One of the biggest obstacles currently facing the advancement of computing and electronic engineering is density. While current computer chips are already incredibly small, the hardware needed to power them and allow the heat generated by them to be dissipated safely, avoiding heat damage. IBM hope to solve both of those issues in one sweep, using a fluid termed “5D Blood”.
Over the years, while chips have got smaller and smaller, they have become less and less able to handle heat. A smaller surface area means less contact can be made with heatsinks, and chip heat generation is not uniform, with more used sections of the chip generating hot spots. Reduction of the chip’s size also puts the hot spots closer together and it is harder to draw heat away from them. Processing chips are also power-hungry, with most pins on a modern CPU only being used to provide the chip with a stable amount of power. These two issues combined limit how densely packed chips can be and all but forbid the stacking of chips safely for most usage scenarios.
This is where the 5D Blood comes in. The dimensions are not those usually thought of, instead being part of a 5-dimensional computing model. This model involves stacking 2D chips into a 3D pile, with the extra dimensions being power and cooling. 5D Blood contributes two of these dimensions, being an electro-chemical liquid capable of both carrying an electrical charge to a chip and carry heat away from the chip. And while it is currently at a very early stage of development, IBM scientists have so far been able to deliver 10 milliwatts of charge to a chip. And with liquid cooling being a far more developed field within IBM due advancements for the use in supercomputers, the real challenge is to expand the amount of power the fluid can deliver and make it easily rechargeable. And according to IBM’s papers, the projected numbers look favorable, showing the charge-discharge cycle having efficiency of over 80% and the capability to carry around 1V.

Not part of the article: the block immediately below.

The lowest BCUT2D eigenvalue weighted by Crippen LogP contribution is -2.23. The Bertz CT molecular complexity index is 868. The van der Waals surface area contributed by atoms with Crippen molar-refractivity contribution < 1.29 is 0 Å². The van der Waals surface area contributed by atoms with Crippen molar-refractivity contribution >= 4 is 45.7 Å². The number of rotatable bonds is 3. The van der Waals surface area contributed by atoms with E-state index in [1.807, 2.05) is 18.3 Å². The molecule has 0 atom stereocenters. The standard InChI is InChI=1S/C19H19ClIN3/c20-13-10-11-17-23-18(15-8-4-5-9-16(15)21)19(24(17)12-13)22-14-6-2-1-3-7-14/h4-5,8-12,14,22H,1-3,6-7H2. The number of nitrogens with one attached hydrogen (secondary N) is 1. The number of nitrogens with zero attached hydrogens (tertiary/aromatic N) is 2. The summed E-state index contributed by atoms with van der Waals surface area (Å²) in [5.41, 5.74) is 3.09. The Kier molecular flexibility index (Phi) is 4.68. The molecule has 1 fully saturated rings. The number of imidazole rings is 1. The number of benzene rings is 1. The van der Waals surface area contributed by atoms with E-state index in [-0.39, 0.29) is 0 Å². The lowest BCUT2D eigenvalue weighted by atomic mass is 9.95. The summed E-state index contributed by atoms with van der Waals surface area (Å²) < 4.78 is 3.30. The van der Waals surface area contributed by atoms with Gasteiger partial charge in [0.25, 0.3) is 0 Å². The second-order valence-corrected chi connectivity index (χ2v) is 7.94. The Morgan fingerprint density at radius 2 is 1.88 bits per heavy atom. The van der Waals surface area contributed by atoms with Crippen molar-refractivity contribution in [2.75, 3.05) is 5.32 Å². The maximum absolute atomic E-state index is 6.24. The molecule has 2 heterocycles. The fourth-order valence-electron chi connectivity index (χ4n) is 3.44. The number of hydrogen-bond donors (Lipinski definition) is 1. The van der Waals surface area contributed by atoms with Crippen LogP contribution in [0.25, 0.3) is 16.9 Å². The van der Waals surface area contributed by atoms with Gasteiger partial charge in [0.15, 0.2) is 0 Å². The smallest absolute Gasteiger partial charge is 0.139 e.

The reason for it being called blood is its inspiration in biological processing. Mammalian brains use power on the scale of orders of magnitude less than some of the greatest supercomputers, while still fitting equivalent processing power into a far smaller package. If brain-like computers were to be developed from thousands or millions of tiny chips, they would still need a medium for power delivery and cooling to be carried out. A medium that, for us, already exists in our bodies, blood.
As computational engineering aims to become more and more efficient like natural processes, what developments to emulate nature could be next?